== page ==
Article: A Peek into my Studio (and into my creativity)
A Peek into my Studio (and into my creativity)
When I am creating a piece of jewelry, I am usually working on several different pieces at one time. Many of them. That is just how my mind works. I have tried fighting it for so long because I was told that isn't what you should do. You work on one at a time, start and finish it, then move onto the next. Recently I decided to give myself some grace and stop with so many of the "should dos" I put upon myself. I'll explain why.
I don't draw or sketch my ideas first. I started sketching them years ago when I first began because that is what I have always read you should do. But, I quickly found that the drawn ideas I had never turned out to look like the finished jewelry I made. So, it was just a waste of time and I don't enjoy drawing either! Normally, I roll about an idea in my mind that caught my attention wondering what it might look like, would it work, what elements would look nice with it. Then I go to my bench and start experimenting. A leaf might end up looking too large with a flower I wanted to make so I put it to the back of my studio bench to sit in a little "for later pile". The for later pile is a mound of almost finished silver elements that didn't make the cut for a particular piece I made it for. They are still lovely but didn't fit in with what I was working on at that moment for it. The back half of my solder blocks are normally packed full of "for later" pieces, the front half of my blocks are for active working space.
Most days I walk into my studio, I'll water my houseplants in there, feed my little pea puffer fish and say hello, with the intent of working on that piece from yesterday. But maybe I just don't feel inspired. I hold it in my hands, twirl it around in different angles, but nothing really comes to me when I think about "what next?". I put it down and start working on something else that I DO have ideas about. Often times, the excitement to do something for that piece wanes as well, so it goes on my bench to sit while I look at it. Some days I just can't get things to solder in a way I want them to. I have heard other metalsmiths say those are the days "they pray to the solder gods" and that makes total sense to me! I put that piece down, take a breath, and pick something else up. This happens all throughout the day, every single day. Start on one piece, put it down, pick up a different piece, put it down, then pick up another.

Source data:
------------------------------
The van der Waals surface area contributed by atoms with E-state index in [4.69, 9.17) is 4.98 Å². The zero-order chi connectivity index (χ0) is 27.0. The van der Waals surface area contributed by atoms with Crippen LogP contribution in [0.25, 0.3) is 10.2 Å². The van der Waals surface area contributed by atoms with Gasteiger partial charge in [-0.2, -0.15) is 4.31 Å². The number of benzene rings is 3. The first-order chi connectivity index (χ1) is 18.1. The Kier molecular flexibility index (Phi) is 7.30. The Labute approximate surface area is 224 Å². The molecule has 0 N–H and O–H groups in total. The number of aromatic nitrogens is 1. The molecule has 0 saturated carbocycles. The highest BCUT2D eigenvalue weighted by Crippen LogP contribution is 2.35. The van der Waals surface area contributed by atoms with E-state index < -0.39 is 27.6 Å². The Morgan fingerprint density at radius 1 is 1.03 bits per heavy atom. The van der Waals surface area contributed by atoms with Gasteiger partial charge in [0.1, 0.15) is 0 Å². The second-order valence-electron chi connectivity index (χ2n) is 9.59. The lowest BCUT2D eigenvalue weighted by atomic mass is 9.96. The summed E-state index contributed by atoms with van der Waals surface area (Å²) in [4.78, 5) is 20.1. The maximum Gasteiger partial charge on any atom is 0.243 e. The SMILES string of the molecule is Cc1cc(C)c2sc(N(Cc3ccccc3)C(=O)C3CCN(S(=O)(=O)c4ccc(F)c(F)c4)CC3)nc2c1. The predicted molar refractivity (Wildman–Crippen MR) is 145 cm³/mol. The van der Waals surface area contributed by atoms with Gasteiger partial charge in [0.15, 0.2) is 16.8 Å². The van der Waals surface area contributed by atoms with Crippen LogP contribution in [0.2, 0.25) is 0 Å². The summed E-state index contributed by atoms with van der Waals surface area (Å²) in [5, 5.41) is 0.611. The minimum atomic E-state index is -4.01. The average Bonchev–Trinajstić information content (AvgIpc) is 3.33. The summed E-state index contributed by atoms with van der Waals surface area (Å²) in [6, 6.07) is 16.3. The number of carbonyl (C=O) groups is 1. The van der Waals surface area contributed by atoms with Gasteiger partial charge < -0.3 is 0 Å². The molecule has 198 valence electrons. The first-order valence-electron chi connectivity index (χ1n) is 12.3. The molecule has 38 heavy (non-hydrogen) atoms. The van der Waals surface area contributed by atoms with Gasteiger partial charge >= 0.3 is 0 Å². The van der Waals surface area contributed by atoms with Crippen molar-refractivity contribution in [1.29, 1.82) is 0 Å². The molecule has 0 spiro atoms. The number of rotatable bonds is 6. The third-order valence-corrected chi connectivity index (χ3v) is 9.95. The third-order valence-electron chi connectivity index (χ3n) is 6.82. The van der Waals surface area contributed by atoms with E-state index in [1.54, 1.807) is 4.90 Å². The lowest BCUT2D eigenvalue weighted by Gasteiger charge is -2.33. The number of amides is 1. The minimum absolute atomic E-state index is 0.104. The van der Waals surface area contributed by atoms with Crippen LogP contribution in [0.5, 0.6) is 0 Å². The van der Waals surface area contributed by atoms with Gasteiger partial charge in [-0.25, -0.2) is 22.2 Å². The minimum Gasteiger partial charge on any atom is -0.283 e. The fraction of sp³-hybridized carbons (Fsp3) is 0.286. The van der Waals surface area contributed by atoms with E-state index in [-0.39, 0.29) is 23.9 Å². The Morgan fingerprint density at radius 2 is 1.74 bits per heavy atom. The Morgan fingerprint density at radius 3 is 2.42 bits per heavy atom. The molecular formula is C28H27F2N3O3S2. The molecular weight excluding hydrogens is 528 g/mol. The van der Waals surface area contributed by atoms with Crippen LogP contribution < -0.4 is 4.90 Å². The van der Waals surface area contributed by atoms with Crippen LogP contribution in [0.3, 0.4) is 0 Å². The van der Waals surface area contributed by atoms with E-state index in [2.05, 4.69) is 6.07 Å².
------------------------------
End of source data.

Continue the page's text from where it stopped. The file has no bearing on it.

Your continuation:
This is the half of my studio space where I work in. The desk on the left is where I package up your pieces for the mail and write you love letters. My bench area in the center with my kiln, rolling mill, oxygen & propane tanks for my soldering torch in the center, and the left side of my bench is for sawing/grinding/polishing.
On the right side of that space is where I put a cool vintage mechanical drafting table I got for my stained glass projects and supplies. Also, one of the many play areas for my little parrots that I "take to work" with me when I am not doing anything that might harm them. My husband (a HVAC engineer) built me the most kick ass ventilation system so we constantly have fresh air coming through the space. He also built my work bench for me from reclaimed lumber!)
Being an artist is wonderful! But, being an artist and expecting creativity to explode from your fingers tips from 8am - 5pm, five days per week, to pay bills is just not possible. When I am feeling extra frustrated and uninspired, those are the days when I create just for the fun of it. Something that pops into my head and I can complete in a shorter amount of time.
Thankfully, I have another half to my space where I have a little comfy loveseat filled with pillows, Max the cat has a cat tree to lay in the sunbeams, *another* bird play area, a fireplace, my printing and Cricut station, and the houseplants that I hide from my husband. Ha ha ha!
Welcome to my studio!